Skip to main content

January Illustration - by Rachel HillFor my birth­day last year, my very enthu­si­ast­ic Irish­man gave me a won­der­ful, yet con­tro­ver­sial gift. If we lived in Karori, it wouldn’t be an issue, but we live in an apart­ment – one with many rules. “No high heels on the rooftop”, “No fire­works on the rooftop” and the clas­sic “NO PETS”. As a per­son who grew up with markedly more anim­al friends than human friends, this rule has been the hard­est to obey. To me, the affec­tions of a domest­ic­ated anim­al that has no choice but to play a game or starve is worth ten times its weight in human affection.

I do see the landlord’s point of view in ban­ning pets. A dog could be noisy, a cat could shred uphol­stery and cur­tains; both could defec­ate with­in an inch of their lives all over the well-worn car­pet, thus ren­der­ing the apart­ment unin­hab­it­able for the next 12 months after evic­tion, and faintly smelly for the next 12 years. I acknow­ledge that it makes sense to ban pets, but that has not stopped me from find­ing cre­at­ive ways to get around these rules.

For example, what if we have a pet that is con­fined to a cage for the most part, thus keep­ing its dan­ger­ous neth­er regions under con­trol? What if it was only a tiny creature, one that didn’t take up much space and didn’t pro­duce much waste to begin with? What if it was a beau­ti­ful little cock­a­tiel that I got for my birth­day named Tani­wha O’Driscoll, pay­ing homage to his Kiwi and Irish human par­ents? Surely that would be OK? Besides, I’m pretty sure the people next door are hoard­ing a secret cat. I occa­sion­ally get glimpses of its large, dark eyes as it fear­fully writes in its secret diary. And someone upstairs def­in­itely has a baby ele­phant that likes to exer­cise at 6.30am four times a week. So if it’s pos­sible for oth­ers to break the rules, why not me? I’m way sneak­i­er than them, and how would I get caught?

Quite eas­ily, it turns out. A cock­a­tiel, a beau­ti­ful wee bird nat­ive to Aus­tralia, is tech­nic­ally a par­rot. Which means it’s as noisy as a gaggle of 19-year-old girls on Cour­tenay Place. On a hen’s night. On New Year’s Eve. Who have all become single recently, and are out in a pack of solid­ar­ity to prove they are fab­ulous and don’t even care. That is how noisy the bird is.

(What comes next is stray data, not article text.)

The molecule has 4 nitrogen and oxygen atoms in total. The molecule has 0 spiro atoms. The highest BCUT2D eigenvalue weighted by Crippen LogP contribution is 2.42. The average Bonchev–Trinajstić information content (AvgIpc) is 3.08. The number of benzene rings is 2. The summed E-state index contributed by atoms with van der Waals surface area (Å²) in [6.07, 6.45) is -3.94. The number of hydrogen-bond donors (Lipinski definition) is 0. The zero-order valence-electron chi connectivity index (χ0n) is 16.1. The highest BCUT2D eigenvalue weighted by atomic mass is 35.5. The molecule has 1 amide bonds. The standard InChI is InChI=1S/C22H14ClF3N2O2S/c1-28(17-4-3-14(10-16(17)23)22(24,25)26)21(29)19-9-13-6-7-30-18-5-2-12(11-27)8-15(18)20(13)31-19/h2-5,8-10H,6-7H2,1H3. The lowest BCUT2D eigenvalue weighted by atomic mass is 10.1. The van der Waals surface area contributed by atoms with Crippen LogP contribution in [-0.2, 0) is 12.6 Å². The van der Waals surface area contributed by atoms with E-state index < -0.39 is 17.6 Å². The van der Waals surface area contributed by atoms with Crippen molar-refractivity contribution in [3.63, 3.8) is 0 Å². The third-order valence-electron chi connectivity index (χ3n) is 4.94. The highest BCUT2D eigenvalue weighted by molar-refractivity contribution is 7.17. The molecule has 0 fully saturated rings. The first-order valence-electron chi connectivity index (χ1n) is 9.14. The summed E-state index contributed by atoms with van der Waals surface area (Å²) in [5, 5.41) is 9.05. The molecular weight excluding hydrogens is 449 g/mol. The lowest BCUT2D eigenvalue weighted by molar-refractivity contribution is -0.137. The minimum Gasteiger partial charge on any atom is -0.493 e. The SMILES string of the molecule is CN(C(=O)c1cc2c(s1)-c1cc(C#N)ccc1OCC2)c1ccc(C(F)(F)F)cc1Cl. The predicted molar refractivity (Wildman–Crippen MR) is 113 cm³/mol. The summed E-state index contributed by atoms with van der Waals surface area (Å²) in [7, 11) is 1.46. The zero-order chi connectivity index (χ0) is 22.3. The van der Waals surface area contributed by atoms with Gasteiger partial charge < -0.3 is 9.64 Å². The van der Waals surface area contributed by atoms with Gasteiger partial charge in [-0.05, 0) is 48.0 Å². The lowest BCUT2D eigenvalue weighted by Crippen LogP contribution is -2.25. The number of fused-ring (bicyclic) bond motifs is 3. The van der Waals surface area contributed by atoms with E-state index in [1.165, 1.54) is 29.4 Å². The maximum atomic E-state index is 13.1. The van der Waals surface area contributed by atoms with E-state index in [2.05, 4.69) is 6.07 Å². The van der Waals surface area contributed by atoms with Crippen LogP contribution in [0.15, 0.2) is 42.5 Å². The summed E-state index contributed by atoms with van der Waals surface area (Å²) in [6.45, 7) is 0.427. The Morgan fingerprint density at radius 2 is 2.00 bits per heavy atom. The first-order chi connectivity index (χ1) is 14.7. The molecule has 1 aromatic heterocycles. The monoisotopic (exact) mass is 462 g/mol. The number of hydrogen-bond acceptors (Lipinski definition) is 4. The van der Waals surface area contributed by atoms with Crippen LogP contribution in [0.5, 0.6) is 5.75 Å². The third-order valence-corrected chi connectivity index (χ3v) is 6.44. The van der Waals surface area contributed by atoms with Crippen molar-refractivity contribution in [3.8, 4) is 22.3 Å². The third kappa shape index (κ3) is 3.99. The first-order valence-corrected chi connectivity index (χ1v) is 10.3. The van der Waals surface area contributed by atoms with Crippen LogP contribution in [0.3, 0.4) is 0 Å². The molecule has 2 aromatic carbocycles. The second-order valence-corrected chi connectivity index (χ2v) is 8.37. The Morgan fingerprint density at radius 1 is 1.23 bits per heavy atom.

After frantic research, it became appar­ent that there is no way of shut­ting him up. It’s what birds do: they make noise. They espe­cially make noise when they are happy, which is where the conun­drum lies. The only way to quieten a bird is to cov­er its cage, mak­ing it live in a world of etern­al night time, some­thing no anim­al lov­er would be com­fort­able doing.

So we did the grown-up thing. We put his hap­pi­ness before ours. We couldn’t let him free into the wild, as the Inter­net told me he would be pecked to death by seagulls. There­fore, Tani­wha O’Driscoll has entered into an arranged mar­riage. The bride lives in a majest­ic avi­ary, which counts as dowry. As soon as he clamped eyes on that sexy lady cock­a­tiel, all memor­ies of his human flock faded in a heart­beat. The songs that had been assault­ing our ears were a mere warm-up for his seduct­ive court­ing ritu­al. It was instant love; and although we miss our little Aus­trali­an ter­ribly, we know we made the right decision. An apart­ment is no place for a bird. Though I hear that rats make ter­rif­ic pets…

Leave a Reply

This site uses Akismet to reduce spam. Learn how your comment data is processed.